A lasting transformation
Our only child has transformed into a starfish. They called it a compulsion, then a desire. Limb by limb, eye by eye, they replaced the body we gave them. Is this worse than puberty? I can’t ask. Our child speaks starfish now: chemical excretions and spindly touch. I am as ignorant and useless as they swore in their youth I was.
I replay the memory of their birth; the way they twisted and turned until the doctors were forced to pull them from me, red and quiet as a given echinoderm. I’d wished for them, like any parent, the same pain. The same joy.
Despite every hoop we jumped through to bring them into this world—a curious, if heedless, human—I would swear that I only ever wanted our child to live a life all their own. A white lie; dormant and unchallenged for years.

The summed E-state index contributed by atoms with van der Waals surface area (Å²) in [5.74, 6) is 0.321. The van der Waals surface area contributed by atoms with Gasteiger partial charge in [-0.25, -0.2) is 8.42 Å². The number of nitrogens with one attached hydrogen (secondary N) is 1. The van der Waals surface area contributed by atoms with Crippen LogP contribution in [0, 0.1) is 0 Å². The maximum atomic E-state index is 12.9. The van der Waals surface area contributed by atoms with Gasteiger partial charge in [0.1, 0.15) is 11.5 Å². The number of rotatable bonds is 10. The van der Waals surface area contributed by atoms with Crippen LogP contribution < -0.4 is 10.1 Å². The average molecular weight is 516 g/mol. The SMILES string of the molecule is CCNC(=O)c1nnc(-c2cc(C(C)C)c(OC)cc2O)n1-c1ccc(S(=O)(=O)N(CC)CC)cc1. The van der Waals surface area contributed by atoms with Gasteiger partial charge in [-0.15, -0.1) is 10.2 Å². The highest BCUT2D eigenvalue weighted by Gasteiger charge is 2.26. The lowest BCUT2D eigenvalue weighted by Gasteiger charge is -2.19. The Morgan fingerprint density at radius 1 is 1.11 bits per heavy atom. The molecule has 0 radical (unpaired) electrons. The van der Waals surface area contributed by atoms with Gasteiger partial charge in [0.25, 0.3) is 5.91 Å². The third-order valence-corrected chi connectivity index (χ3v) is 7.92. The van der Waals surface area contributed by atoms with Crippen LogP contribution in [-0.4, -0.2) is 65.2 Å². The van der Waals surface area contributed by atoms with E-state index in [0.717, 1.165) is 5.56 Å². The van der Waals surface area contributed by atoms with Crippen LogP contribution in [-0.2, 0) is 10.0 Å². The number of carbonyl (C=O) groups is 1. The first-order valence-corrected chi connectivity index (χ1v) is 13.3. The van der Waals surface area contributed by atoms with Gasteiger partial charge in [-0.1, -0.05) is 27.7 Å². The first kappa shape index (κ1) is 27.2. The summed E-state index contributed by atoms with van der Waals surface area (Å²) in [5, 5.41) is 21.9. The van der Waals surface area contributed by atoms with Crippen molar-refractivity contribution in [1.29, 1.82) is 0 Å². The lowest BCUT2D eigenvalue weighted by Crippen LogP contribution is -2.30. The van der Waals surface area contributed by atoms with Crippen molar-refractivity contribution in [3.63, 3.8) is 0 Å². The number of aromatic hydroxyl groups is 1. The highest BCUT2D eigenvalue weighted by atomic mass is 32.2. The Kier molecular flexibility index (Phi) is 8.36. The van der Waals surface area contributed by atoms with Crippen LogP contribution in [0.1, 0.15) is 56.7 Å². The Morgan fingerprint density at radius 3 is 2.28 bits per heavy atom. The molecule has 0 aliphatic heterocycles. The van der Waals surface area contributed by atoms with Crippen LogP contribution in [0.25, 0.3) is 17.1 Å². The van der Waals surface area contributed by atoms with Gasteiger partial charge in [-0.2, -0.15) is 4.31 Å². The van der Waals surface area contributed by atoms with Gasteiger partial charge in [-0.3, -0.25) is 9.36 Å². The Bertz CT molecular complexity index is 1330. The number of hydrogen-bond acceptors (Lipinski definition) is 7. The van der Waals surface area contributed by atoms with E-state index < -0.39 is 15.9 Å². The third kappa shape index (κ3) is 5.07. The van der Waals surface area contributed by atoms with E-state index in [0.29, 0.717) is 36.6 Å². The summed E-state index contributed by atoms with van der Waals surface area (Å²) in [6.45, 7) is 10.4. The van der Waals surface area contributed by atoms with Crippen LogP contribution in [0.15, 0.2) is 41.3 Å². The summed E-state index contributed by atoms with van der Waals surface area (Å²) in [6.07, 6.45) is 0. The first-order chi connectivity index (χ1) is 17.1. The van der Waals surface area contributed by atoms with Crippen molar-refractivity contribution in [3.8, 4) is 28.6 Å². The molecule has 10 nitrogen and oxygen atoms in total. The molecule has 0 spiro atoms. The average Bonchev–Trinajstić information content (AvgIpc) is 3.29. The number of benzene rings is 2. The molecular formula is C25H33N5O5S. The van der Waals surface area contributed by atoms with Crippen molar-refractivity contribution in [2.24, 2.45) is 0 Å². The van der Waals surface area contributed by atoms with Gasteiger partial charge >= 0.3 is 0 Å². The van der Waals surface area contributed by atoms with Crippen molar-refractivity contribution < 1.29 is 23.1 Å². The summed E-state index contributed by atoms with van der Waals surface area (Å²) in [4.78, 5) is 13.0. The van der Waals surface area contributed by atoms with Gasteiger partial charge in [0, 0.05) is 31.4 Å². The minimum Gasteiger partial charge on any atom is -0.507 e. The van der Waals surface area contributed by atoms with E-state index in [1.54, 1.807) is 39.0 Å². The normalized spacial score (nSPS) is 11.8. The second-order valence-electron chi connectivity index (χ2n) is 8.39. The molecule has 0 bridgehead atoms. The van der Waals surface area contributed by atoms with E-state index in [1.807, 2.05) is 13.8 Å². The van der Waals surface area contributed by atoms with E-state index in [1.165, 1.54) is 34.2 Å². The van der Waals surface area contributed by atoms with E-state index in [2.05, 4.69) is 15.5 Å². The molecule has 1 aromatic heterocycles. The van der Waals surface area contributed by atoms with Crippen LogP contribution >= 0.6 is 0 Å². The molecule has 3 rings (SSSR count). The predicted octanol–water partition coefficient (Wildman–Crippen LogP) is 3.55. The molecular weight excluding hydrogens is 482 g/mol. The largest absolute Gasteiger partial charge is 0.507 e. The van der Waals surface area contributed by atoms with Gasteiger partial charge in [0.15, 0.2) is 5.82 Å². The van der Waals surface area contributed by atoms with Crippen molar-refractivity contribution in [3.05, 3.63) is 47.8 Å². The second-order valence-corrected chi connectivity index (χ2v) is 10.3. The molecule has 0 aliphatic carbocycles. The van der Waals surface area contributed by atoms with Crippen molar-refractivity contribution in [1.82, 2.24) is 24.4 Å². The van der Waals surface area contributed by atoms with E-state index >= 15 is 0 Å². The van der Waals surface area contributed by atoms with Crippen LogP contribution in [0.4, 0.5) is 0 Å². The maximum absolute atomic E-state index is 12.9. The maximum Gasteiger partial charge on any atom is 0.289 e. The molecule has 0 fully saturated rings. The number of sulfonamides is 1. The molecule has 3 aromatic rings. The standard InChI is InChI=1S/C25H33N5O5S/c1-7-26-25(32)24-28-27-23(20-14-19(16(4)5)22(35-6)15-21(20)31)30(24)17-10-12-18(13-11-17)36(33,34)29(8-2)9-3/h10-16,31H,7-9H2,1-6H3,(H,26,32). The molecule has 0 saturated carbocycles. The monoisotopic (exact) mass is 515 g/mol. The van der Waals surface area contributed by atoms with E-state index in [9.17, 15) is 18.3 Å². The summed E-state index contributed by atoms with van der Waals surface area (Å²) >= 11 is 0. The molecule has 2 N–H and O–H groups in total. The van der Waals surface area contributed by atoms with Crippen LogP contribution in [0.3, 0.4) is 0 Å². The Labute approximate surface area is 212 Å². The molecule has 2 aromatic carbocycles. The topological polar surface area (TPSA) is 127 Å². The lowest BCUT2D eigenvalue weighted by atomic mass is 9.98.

My spouse lowers our child into a tidepool. I put my mouth to their tube feet, kiss their prickly skin, inhale their new, briny odor.
In the distance, a buoy. Beyond that: an unspooling swatch of sea.
Suppose our child wakes up one day and transforms again? I’ll have no way of knowing. The ocean is bigger than I could ever be.
DJ Hills (they/them) is a cross-genre writer for the page, stage, and screen. They are the author of the poetry chapbook Leaving Earth (Split Rock Press) and their play TRUNK BRIEF JOCK THONG was shortlisted for the 2023 Yale Drama Series. Other writing appears most recently in Wigleaf, SmokeLong Quarterly, and Poetry Online. Connect with them at dj-hills.com.